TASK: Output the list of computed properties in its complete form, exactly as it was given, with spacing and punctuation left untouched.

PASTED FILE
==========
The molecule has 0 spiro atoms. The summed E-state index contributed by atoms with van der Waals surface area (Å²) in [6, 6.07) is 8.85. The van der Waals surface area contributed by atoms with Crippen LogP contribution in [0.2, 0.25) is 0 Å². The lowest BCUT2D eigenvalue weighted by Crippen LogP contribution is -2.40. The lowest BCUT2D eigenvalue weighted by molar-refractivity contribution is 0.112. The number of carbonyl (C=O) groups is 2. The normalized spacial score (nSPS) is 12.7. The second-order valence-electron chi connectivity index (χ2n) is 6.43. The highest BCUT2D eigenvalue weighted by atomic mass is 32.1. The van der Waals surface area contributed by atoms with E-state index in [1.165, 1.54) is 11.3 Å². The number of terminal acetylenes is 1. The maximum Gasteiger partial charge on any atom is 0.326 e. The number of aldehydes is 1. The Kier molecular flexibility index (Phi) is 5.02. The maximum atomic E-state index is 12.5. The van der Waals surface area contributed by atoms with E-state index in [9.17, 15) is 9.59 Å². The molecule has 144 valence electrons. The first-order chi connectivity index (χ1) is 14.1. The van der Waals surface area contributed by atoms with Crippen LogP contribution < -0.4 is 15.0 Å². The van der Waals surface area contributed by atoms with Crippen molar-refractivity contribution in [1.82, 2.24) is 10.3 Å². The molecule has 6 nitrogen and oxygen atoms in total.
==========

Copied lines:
The molecule has 0 spiro atoms. The summed E-state index contributed by atoms with van der Waals surface area (Å²) in [6, 6.07) is 8.85. The van der Waals surface area contributed by atoms with Crippen LogP contribution in [0.2, 0.25) is 0 Å². The lowest BCUT2D eigenvalue weighted by Crippen LogP contribution is -2.40. The lowest BCUT2D eigenvalue weighted by molar-refractivity contribution is 0.112. The number of carbonyl (C=O) groups is 2. The normalized spacial score (nSPS) is 12.7. The second-order valence-electron chi connectivity index (χ2n) is 6.43. The highest BCUT2D eigenvalue weighted by atomic mass is 32.1. The van der Waals surface area contributed by atoms with E-state index in [1.165, 1.54) is 11.3 Å². The number of terminal acetylenes is 1. The maximum Gasteiger partial charge on any atom is 0.326 e. The number of aldehydes is 1. The Kier molecular flexibility index (Phi) is 5.02. The maximum atomic E-state index is 12.5. The van der Waals surface area contributed by atoms with E-state index in [9.17, 15) is 9.59 Å². The molecule has 144 valence electrons. The first-order chi connectivity index (χ1) is 14.1. The van der Waals surface area contributed by atoms with Crippen LogP contribution < -0.4 is 15.0 Å². The van der Waals surface area contributed by atoms with Crippen molar-refractivity contribution in [1.82, 2.24) is 10.3 Å². The molecule has 6 nitrogen and oxygen atoms in total.